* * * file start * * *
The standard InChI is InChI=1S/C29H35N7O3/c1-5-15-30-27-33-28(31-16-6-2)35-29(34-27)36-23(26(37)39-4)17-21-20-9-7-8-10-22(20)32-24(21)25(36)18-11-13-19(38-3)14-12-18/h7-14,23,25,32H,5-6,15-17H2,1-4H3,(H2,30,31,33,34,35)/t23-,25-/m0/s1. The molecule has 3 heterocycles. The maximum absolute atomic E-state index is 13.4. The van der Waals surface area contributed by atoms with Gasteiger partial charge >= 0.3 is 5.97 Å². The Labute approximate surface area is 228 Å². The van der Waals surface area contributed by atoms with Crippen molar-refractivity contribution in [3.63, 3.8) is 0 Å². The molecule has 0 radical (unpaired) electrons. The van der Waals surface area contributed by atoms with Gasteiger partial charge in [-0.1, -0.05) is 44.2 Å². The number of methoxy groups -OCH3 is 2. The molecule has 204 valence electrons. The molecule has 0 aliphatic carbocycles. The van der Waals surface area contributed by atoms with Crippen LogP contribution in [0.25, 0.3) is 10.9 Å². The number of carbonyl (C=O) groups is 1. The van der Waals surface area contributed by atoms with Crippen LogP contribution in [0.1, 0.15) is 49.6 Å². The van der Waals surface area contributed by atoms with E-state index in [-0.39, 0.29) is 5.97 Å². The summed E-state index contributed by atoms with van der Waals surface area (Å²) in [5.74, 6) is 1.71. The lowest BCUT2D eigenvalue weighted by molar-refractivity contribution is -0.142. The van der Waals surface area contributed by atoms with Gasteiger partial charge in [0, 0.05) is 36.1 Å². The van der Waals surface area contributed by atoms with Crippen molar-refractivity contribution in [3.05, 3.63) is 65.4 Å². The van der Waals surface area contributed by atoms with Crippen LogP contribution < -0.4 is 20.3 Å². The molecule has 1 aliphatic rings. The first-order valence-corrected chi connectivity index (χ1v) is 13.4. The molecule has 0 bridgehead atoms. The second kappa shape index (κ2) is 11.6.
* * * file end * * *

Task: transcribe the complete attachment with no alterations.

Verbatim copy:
The standard InChI is InChI=1S/C29H35N7O3/c1-5-15-30-27-33-28(31-16-6-2)35-29(34-27)36-23(26(37)39-4)17-21-20-9-7-8-10-22(20)32-24(21)25(36)18-11-13-19(38-3)14-12-18/h7-14,23,25,32H,5-6,15-17H2,1-4H3,(H2,30,31,33,34,35)/t23-,25-/m0/s1. The molecule has 3 heterocycles. The maximum absolute atomic E-state index is 13.4. The van der Waals surface area contributed by atoms with Gasteiger partial charge >= 0.3 is 5.97 Å². The Labute approximate surface area is 228 Å². The van der Waals surface area contributed by atoms with Crippen molar-refractivity contribution in [3.63, 3.8) is 0 Å². The molecule has 0 radical (unpaired) electrons. The van der Waals surface area contributed by atoms with Gasteiger partial charge in [-0.1, -0.05) is 44.2 Å². The number of methoxy groups -OCH3 is 2. The molecule has 204 valence electrons. The molecule has 0 aliphatic carbocycles. The van der Waals surface area contributed by atoms with Crippen LogP contribution in [0.25, 0.3) is 10.9 Å². The number of carbonyl (C=O) groups is 1. The van der Waals surface area contributed by atoms with Crippen LogP contribution in [0.1, 0.15) is 49.6 Å². The van der Waals surface area contributed by atoms with E-state index in [-0.39, 0.29) is 5.97 Å². The summed E-state index contributed by atoms with van der Waals surface area (Å²) in [5.74, 6) is 1.71. The lowest BCUT2D eigenvalue weighted by molar-refractivity contribution is -0.142. The van der Waals surface area contributed by atoms with Gasteiger partial charge in [0, 0.05) is 36.1 Å². The van der Waals surface area contributed by atoms with Crippen molar-refractivity contribution in [3.05, 3.63) is 65.4 Å². The van der Waals surface area contributed by atoms with Crippen LogP contribution < -0.4 is 20.3 Å². The molecule has 1 aliphatic rings. The first-order valence-corrected chi connectivity index (χ1v) is 13.4. The molecule has 0 bridgehead atoms. The second kappa shape index (κ2) is 11.6.